7. Connection: People want to follow, buy from, and be around friends – and being friends is all about building a connection. Trust is all about relationships, and relationships are best built by establishing genuine connection. Ask questions, listen, and above all, show gratitude—it’s the primary trait of truly talented connectors. Grateful people are not entitled, they do not complain, and they do not gossip. Develop the trait of gratitude and you will be a magnet.

8. Commitment: Stick with it through adversity. People trusted General Patton, Martin Luther King Jr., Gandhi, Jesus and George Washington because they saw commitment and sacrifice for the greater good. Commitment builds trust.

Building trust with prospects and clients in this suspicious environment does not start with the economy, government, or even your organization. It starts with YOU—you can build these pillars and enjoy greater relationships, revenue and results.

David Horsager, MA, CSP, is an award-winning speaker, author, producer, and business strategist who has researched and spoken on the bottom-line impact of trust across four continents. He is the author of The Trust Edge: How Top Leaders Gain Faster Results, Deeper Relationships, and a Stronger Bottom Line which gives the framework for building trust in at work or at home. Get free resources and more at www.DavidHorsager.com and www.TheTrustEdge.com.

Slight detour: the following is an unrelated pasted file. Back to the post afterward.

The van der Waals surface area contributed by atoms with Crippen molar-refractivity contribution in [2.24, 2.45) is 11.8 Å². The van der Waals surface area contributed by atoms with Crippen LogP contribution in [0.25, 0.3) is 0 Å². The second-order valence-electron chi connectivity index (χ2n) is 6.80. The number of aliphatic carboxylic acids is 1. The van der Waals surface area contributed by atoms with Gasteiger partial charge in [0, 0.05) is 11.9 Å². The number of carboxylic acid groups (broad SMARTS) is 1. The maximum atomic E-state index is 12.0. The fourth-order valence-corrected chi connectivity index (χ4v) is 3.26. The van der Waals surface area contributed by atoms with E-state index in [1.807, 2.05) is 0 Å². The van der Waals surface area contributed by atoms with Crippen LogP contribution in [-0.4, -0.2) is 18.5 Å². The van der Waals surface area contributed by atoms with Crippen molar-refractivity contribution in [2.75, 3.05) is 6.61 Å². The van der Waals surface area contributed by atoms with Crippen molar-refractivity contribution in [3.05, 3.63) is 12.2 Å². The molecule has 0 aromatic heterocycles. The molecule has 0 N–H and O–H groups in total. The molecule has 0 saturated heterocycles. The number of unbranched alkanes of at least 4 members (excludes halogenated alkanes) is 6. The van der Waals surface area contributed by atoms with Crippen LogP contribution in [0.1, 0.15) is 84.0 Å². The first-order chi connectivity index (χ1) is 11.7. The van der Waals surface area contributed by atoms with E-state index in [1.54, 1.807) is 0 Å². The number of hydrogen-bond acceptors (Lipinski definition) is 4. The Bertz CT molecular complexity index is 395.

The Real Crisis and 8 Ways to Beat It

The Real Crisis and 8 Ways to Beat It

You’ve heard we are in the midst of a financial crisis.  That much is obvious.  But, did you know our financial woes pale in comparison to the crisis of trust we have on our hands?  That’s right.  Our most significant crisis revolves around a lack of trust.  When even leaders of the World Economic Forum agree that our biggest crisis is a lack of trust and confidence, you know it must be serious. Sadly, few people really understand the bottom line implications. Not only does it affect credit and government relations, it affects every relationship and every organization. Professor John Whitney of the Columbia Business School found, “Mistrust doubles the cost of doing business.” I think it costs even more. Trust is not just a “soft skill,” it is the fundamental key to all lasting success.

trustedgeWithout trust, leaders lose teams and sales people lose sales. We all lose productivity, retention of good people, reputation, morale and revenue. The lower the trust the more time everything takes, the more everything costs, and the lower the loyalty of everyone involved. However, with greater trust come greater innovation, creativity, impact, freedom, morale, and a bigger bottom line.